The book was first published in 2010 as part of the Big Bird’s Favorite Board Book series.
Some books become standard objects in the home, as familiar as a piece of furniture. And this is one of them. I couldn’t say why exactly because the story and illustrations are so simple, but perhaps that is part of the reason.
Regardless, this is one of the few books that many of us in the family will quote, even if months have passed since the most recent reading – the most popular quote being, “Duck for dinner?!?!?!?!”
The story is of a group of animal friends who are all afraid of the local dog, but it turns out that he’s actually nice. So the themes are of friendship, overcoming fear, and not judging someone solely on appearances.
A fun book to read aloud with a kid because of all the different voices.
Like all the books on this site, this is one that our kids pull off the shelf and ask to be read over and over. A difference here is that they’ve been hearing this book being read longer than they can even remember.
The theme is of comforting a child who is nervous about the dark and about going to sleep. But the real appeal to kids, as far as I can tell, is in the charming (and surreal) drawings of rabbits and foxes floating in bubbles up in the night sky.
And the appeal to parents is that it puts into words all the sweet and loving thoughts we want to express to our kids as we put them to bed.
This is one of the essential books on our board book shelf.
Originally published: 2005
Author: Mike Jolley
Illustrator: Mique Moriuchi
There are plenty of collections of nursery rhymes, partly because the text is not copyrighted and publishers don’t have to pay author royalties. But nursery rhymes remain popular among young children because they are fun and the simple rhymes make them a good too when learning to read. It’s easy to memorize a line such as “Mary, Mary, quite contrary” from hearing a parent read it. So then, when the child is sounding out words on their own, and get to the relatively difficult word, “contrary”, they can recall the rhyme and figure it out.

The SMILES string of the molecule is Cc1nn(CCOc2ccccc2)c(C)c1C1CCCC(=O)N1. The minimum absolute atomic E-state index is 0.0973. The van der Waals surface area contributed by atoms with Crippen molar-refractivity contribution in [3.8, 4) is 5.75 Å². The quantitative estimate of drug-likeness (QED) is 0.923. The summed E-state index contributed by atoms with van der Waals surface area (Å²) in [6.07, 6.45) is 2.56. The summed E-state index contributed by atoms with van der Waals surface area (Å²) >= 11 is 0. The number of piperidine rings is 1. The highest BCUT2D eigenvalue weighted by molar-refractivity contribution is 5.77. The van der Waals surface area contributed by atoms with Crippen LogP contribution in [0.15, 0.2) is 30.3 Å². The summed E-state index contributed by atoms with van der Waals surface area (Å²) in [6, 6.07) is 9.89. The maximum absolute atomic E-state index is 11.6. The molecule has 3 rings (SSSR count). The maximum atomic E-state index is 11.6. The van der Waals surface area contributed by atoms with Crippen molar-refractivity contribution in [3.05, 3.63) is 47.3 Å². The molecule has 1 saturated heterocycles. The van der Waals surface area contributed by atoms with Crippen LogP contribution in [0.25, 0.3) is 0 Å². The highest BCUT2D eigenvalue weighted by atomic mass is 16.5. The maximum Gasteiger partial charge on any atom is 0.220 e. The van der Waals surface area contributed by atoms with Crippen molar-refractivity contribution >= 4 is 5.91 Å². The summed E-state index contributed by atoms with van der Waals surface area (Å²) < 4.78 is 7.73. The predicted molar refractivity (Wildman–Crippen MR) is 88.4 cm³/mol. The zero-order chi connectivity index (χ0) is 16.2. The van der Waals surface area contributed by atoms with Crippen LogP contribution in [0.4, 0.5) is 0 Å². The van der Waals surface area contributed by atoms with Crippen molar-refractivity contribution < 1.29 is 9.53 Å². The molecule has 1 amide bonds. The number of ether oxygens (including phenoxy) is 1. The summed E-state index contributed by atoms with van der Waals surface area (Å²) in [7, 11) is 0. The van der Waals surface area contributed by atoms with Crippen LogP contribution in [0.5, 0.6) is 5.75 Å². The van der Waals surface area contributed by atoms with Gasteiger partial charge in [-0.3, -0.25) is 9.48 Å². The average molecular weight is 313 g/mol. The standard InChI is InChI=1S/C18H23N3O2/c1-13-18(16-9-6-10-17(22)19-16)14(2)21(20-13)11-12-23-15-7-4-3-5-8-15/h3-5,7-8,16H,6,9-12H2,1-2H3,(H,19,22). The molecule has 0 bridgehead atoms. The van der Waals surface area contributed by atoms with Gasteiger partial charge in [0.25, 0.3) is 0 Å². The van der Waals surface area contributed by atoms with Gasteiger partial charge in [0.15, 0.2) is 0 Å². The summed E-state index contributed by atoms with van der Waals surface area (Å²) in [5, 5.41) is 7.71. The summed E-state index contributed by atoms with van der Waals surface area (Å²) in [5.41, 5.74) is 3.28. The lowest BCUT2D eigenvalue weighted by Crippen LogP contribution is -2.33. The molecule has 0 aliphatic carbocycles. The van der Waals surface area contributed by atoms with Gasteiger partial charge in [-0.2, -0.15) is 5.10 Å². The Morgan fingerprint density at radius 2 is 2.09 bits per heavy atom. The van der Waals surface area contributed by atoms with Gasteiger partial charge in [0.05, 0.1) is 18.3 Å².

This particular collection is more British than most Americanized sets of nursery rhymes. For example, American collections typically don’t include traditional rhymes such as, “I had a little nut tree” or “Ride a cock horse”. So in some ways this feels like a more “authentic” set.
The drawings are very simple, but for whatever reason, our kids keep pulling this book off the shelf for us to read together.
This is one of the books that has survived multiple children. It’s been chewed on, dropped, thrown, left under couches and sofas, and traveled with us to faraway places.
It’s only a few pages, with a handful of words, but this gets the A+ seal of approval from our kids.
This is actually one in a series. There is a box set with all of them.
We bought these two books when we lived in Hawai’i and were standard bedtime reading for our two-year-old, even after we moved to the mainland. They were precious enough to lug with us.
The drawings are fun and there is enough Hawai’ian imagery and references for the stories to feel a bit ‘exotic’ to some children, but no so much that they seem strange.
The Geckos Go To Bed story is very silly, with about 20 geckos jumping in and out of bed, knocking over the lamp, spilling milk, etc. So you may want this to be the first book of the night, not the last, because it is a bit stimulating.
Jon J. Murakami has several other books in his gecko series as well.
This is a board book about vegetables (obviously) and opposites (above/below, inside/outside, etc.) and also has textures on the pages that the kids can feel.
It’s a simple book but one of the popular ones. Our 4-year-old even pulls it out sometimes.
It’s hard to know what books will resonate with a child, but this one sure did. Even a year or two after first reading it, our four-year-old still pulls it off the shelf and wants us to read it.